Book Review: "Why Nations Fail"

In the book Why Nations Fail: The Origins of Power, Prosperity, and Poverty, American economists Daron Acemoglu and James A. Robinson contend stable institutions and political centralization are necessary conditions for economic prosperity and long term social stability. Differentiating between “inclusive” and “extractive” philosophies, Acemoglu and Robinson maintain encompassing institutions stem educational and technological advancements, while extractive institutions stifle and impede wealth and growth. In addition, stable and centralized political institutions not only safeguard vital elements such as intellectual property rights, but provide a reliable legal foundation from which to peacefully arbitrate and mediate disputes between citizens and firms.

Bastiat, Hayek, and the Working Class

The late Chicago economist Milton Friedman argued there is a vital interrelationship between political and economic freedom. He deviated from his Austrian colleagues on monetary policy, but he was undeniably correct in this assertion. No matter how hard, for example, the People’s Republic of China strives to put its economy on a market footing, the people of China will never know the stabilizing bosom of nonconformity like their brothers to the east know it because China still remains a one-party state.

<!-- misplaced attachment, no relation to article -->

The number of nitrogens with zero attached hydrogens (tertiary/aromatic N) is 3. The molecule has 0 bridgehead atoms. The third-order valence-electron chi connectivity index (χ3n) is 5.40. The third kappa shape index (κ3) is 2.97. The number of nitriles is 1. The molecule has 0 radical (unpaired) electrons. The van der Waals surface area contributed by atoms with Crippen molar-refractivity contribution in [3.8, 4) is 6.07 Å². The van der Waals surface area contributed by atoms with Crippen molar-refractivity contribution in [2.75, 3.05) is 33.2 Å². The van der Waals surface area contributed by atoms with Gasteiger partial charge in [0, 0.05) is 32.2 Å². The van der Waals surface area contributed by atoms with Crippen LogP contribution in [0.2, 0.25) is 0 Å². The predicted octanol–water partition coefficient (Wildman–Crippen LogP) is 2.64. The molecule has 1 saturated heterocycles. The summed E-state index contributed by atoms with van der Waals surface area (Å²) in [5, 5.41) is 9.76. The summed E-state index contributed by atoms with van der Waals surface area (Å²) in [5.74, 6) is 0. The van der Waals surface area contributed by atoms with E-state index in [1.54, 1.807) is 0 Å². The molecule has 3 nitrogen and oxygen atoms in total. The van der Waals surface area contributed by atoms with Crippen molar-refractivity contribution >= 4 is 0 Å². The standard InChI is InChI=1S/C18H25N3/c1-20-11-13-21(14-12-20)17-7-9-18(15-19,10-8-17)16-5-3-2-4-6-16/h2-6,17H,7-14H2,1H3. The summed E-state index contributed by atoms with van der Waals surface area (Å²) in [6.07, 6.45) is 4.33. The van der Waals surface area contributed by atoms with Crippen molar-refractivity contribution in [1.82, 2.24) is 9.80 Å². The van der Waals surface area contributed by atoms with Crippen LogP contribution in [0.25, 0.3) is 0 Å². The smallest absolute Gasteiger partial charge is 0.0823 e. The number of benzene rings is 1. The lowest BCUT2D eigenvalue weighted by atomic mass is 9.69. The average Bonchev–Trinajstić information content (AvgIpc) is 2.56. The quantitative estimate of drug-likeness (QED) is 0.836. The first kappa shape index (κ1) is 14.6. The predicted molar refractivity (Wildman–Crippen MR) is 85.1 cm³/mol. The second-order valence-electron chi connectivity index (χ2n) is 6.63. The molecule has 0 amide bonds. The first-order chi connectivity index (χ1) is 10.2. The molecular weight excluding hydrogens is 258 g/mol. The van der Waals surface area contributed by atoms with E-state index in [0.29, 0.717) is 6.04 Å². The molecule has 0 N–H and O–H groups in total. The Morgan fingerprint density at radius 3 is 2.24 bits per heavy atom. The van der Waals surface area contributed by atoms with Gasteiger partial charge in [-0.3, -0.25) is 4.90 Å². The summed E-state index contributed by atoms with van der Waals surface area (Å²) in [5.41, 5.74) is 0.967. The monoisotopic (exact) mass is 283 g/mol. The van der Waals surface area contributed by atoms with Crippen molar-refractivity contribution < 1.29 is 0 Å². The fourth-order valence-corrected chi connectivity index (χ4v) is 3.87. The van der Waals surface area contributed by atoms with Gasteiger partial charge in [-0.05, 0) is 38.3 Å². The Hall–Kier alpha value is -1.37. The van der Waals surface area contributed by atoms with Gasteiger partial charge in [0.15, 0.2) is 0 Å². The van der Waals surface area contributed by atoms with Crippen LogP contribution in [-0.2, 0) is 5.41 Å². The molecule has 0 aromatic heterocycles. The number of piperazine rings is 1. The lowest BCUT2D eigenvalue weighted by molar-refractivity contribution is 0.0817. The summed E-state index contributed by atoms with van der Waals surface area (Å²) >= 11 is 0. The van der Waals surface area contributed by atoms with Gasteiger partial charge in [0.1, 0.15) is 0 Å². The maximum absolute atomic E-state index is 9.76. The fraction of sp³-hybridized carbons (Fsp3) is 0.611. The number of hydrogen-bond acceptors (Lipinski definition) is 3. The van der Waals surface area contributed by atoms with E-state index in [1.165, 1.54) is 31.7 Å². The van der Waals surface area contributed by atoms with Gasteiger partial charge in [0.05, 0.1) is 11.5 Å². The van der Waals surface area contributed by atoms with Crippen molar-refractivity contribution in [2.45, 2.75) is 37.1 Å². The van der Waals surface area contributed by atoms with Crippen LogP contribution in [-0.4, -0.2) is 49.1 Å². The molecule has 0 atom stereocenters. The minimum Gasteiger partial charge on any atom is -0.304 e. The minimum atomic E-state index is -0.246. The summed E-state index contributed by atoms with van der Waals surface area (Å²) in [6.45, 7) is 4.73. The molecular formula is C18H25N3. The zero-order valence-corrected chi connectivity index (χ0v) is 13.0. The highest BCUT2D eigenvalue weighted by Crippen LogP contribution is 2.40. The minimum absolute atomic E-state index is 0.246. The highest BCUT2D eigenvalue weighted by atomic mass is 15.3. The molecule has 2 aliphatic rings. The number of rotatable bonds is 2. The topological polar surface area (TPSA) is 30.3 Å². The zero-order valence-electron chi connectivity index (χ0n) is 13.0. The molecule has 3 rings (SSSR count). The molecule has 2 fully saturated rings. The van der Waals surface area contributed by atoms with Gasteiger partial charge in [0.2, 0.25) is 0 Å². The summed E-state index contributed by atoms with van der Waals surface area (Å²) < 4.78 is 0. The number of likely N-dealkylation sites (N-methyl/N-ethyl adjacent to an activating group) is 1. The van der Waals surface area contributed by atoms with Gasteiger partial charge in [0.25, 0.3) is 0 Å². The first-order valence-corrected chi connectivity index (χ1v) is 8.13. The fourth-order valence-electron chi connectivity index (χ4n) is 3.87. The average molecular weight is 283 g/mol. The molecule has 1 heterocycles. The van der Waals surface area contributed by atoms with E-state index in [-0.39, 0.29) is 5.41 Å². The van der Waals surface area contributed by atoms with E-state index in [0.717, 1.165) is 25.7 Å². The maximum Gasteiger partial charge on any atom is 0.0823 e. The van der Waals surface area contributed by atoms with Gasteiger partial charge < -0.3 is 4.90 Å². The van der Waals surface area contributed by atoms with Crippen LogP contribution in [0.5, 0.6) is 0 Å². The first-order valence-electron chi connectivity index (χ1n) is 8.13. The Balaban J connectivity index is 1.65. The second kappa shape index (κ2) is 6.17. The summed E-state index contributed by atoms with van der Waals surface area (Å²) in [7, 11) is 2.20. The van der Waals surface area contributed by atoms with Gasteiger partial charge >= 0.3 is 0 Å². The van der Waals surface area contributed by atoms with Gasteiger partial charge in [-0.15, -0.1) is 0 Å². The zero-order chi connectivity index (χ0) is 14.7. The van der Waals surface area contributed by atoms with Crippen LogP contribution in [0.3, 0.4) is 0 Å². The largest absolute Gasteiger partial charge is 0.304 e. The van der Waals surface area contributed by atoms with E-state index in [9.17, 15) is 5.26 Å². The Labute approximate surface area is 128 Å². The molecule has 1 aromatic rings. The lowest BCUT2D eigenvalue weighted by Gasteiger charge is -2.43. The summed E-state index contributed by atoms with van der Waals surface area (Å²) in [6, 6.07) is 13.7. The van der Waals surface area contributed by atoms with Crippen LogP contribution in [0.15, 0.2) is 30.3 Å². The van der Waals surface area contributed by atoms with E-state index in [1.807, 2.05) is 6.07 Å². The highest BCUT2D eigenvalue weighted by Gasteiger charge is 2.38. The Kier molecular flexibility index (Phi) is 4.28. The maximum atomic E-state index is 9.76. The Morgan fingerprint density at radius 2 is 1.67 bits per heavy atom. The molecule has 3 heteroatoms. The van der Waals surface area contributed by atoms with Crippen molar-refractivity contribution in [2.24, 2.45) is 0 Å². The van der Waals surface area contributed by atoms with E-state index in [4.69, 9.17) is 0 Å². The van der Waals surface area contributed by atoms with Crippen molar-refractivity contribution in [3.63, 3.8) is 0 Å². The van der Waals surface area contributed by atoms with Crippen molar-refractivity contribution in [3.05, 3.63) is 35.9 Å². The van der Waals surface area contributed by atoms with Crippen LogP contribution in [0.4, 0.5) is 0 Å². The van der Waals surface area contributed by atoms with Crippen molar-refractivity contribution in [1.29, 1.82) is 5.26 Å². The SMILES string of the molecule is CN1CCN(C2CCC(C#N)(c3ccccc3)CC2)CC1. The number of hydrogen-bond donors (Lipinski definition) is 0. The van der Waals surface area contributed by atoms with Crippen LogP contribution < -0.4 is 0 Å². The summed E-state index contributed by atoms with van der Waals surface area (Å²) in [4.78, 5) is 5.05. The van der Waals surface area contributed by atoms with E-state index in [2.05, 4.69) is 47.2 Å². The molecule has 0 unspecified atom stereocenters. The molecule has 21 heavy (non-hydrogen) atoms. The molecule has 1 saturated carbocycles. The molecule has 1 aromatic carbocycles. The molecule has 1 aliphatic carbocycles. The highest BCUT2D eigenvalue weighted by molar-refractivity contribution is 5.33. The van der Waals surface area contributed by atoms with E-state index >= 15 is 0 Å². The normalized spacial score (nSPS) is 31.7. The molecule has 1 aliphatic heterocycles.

How Immigration Sustains Reagan’s “shining city upon a hill”

The Founding Fathers set forth a vision for freedom and prosperity, but the materialization of that vision would not have been possible without immigrants. Indeed, if one were to travel back through American history, one would discover immigrants not only helped lay America's railroads and erect America's skylines, but continue to play an indispensable role in America's housing and agricultural sectors. Undoubtedly, immigrants haven't just complimented what John Winthrop and Ronald Reagan once famously called a "shining city upon a hill"—they've sustained it.

Charles Darwin’s Free Market Wisdom

Charles Darwin has never drifted far from political or scientific discussion. Over the decades, his book “The Origin of Species” has been both widely embraced and condemned, and worse, largely oversimplified. Findings from two recent studies centered on some of Darwin’s most fundamental theories, however, tell us the world is vastly more complicated than the black and white lens many view it through.